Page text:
If the devil is in the details, then Beelzebub has taken up residence in the collections of cables we use to connect our components. Reviewing the stuff is tough enough, but things are even more difficult for the average audiophile: Inevitably, the wire that sounds fabulous in the store or in your friend's system doesn't work worth a hoot in your own system, and you're left where you began. Equally inevitably, the wire that does work best carries a price more often seen in Tiffany's or Harry Winston. It's enough to drive a hi-fi nut to drink. So relax, pour yourself a nice glass of wine, and sit right back to hear the tale of Robert Lee and his amazing wires...
Trickle-down technology is a grand thing. It's comparatively easy to build an exceptional audio component when there are no constraints on technology, cost, user-friendliness, or lack thereof, but top designers are now packing more and more of the excellence of damn-the-torpedoes components into more affordable and accessible packages. Which brings us to the Aesthetix Rhea, a tubed phono preamplifier of exceptionally distinguished lineage.
In any category of product or service, there is a gold standard—one company that epitomizes the best in its field of endeavor. Consider the Rolex watch, the Ferrari sports car, the Steinway piano, the Dunhill pipe. All of these artisanal manufacturers have spent decades, even centuries, earning their names' cachet with their histories of consistent excellence. While high-end audio boasts no names with a 60-year pedigree, such as Ferrari's—much less Steinway & Sons' +150 years—there is one firm whose storied past stretches back to the very emergence of the concept of high-end audio itself: Audio Research Corporation.
Looking at the current digital scene is enough to confuse and confound just about anyone this side of Stephen Hawking. One can choose from standard "Red Book" CDs (16-bit/44.1kHz), DVD-As, DADs (24/96 DVD-Vs), SACDs, combination audio-video players and changers, upsamplers, oversamplers, and every possible agglomeration of the above. As the audiophile-grade universal player remains vaporware, if you want to keep moving forward you have to choose among the various format combinations. Ayre Acoustics' Charles Hansen made his decision back in 1998—DVD-Video—and has spent the last four years refining the end result, now known as the D-1x.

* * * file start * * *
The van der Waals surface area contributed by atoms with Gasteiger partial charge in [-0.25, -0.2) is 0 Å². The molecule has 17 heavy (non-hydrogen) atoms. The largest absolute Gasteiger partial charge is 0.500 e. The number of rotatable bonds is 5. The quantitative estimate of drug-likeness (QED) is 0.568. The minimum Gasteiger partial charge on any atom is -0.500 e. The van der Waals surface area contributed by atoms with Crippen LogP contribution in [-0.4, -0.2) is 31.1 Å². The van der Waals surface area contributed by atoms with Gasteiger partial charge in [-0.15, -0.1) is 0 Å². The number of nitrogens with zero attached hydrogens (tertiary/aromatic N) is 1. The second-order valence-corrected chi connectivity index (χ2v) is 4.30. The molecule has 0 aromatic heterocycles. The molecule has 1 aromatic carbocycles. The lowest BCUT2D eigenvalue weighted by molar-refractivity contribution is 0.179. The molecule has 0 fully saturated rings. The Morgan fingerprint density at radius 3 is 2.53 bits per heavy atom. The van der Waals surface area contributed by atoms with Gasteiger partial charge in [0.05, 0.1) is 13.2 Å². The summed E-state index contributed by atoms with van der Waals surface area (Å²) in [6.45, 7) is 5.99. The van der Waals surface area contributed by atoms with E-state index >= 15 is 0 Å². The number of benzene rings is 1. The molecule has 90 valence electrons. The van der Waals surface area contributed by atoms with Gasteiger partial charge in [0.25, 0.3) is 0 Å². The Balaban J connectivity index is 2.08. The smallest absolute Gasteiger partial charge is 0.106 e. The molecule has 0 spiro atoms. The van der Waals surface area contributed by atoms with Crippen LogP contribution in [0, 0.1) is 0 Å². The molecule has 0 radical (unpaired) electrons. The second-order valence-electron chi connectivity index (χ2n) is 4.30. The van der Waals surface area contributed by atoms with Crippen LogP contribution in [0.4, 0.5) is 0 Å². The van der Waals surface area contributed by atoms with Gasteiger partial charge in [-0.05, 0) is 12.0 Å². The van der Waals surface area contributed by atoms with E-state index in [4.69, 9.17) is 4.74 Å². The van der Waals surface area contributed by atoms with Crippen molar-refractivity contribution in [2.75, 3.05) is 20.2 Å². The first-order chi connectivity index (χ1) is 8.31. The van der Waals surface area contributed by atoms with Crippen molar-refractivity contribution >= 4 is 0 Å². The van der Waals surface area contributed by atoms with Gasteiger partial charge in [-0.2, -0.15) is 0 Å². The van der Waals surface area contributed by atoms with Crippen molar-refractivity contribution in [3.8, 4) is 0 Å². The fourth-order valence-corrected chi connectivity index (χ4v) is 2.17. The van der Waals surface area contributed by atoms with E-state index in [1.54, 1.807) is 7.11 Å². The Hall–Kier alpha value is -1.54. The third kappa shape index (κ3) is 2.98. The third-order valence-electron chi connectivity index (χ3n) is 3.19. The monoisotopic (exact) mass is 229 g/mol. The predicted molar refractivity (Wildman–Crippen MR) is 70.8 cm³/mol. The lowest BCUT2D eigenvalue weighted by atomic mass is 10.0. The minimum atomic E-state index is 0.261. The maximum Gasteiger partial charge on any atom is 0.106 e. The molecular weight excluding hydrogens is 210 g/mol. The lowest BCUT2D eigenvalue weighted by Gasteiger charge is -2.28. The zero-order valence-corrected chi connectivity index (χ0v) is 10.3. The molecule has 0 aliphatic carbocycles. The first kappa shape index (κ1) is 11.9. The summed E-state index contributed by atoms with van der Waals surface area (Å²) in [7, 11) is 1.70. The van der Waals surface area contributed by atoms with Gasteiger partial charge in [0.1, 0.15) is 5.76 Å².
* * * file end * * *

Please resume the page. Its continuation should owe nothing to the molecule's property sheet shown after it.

Rudyard Kipling said that "never the twain shall meet." He was speaking of East and West, but in the world of audio, his adage has most often been applied to what has been the traditional chasm between the sounds of tubes and solid-state. Tube advocates thump the tub for the timbral and spatial glow, the absence of harsh, odd-order harmonic distortions, the harmonic completeness and holistic spatiality that only fire bottles can provide. Solid-state advocates point out the superiority of their preferred gear in terms of bass depth, power and control, low noise, and ultimate detail resolution. That chasm between the characteristic sounds of tube and transistor has narrowed appreciably in the latest generations of gear, as each type of circuit has become capable of embodying some of the other's trademark characteristics. But between the camps, friendly competition continues.
Of all the components to be seen and heard at an audio show or in a dealer's showroom, the most memorable and attention-grabbing are inevitably the super-speakers—bogglingly expensive, filled with cutting-edge engineering and exotic materials, of mammoth size and weight, with full-range reproduction that shakes building foundations and extends far enough up top to disrupt the navigation of bats. Survey the field, and the biggest Wilson, Aln, JMlab-Focal, Burmester, EgglestonWorks, and Nearfield Acoustics models, to name a few, fit that description.
Lord Acton said, famously, that power corrupts and absolute power corrupts absolutely. If there ever were an amplifier to test that maxim's applicability to audiophiles, it is surely the Chord SPM 14000 Ultimate Monoblock. Priced no less than $75,000/pair, the SPM 14000 is rated to produce power as do very few other amplifiers on the planet: it is very conservatively rated at 1kW into an 8 ohm load, 2kW into 4 ohms, and "will easily exceed" 2800W (give or take a few watts) into 2 ohms.
Turntables are intrinsically cool. Maybe it's that I am of the pre-CD generation, for which the acquisition of one's first really good turntable marked an audiophile's coming of age. Just as turntable technology has progressed to such awe-inspiring pieces as the SME 30/2 and Rockport Technologies Sirius III, less stratospherically priced 'tables now offer levels of performance that, if not revelatory, show why so many audiophiles (including yours truly) continue to love their LPs with something just short of fanaticism.
Consider the plight of solid-state muscle amps. Often derided as brutes lacking sophistication or subtlety, particularly by the SET set (ie, fans of single-ended triodes), these powerhouses are taken for granted and often, like Rodney Dangerfield, they get no respect. And once upon a time, the stereotypes were true. Every veteran audiophile has at some time heard an immensely powerful transistor amp that had the soft sonic allure of a sheet of sandpaper, a lumbering oaf of a component with nothing whatsoever to recommend it save for a bulging set of mighty moose muscles.
It's always tough to follow an award-winning act. Wes Phillips raved about the original EgglestonWorks Andra back in October 1997, and it was subsequently dubbed Stereophile's Speaker of the Year for 1997. The Andra won many other plaudits, and found its way into a number of top-shelf recording studios as the monitor of choice. Such a reputation for excellence is the stuff most speaker designers dream of. It also imposes the burden of expectation—the "new and improved" version of such a knockout product had better be good, or else.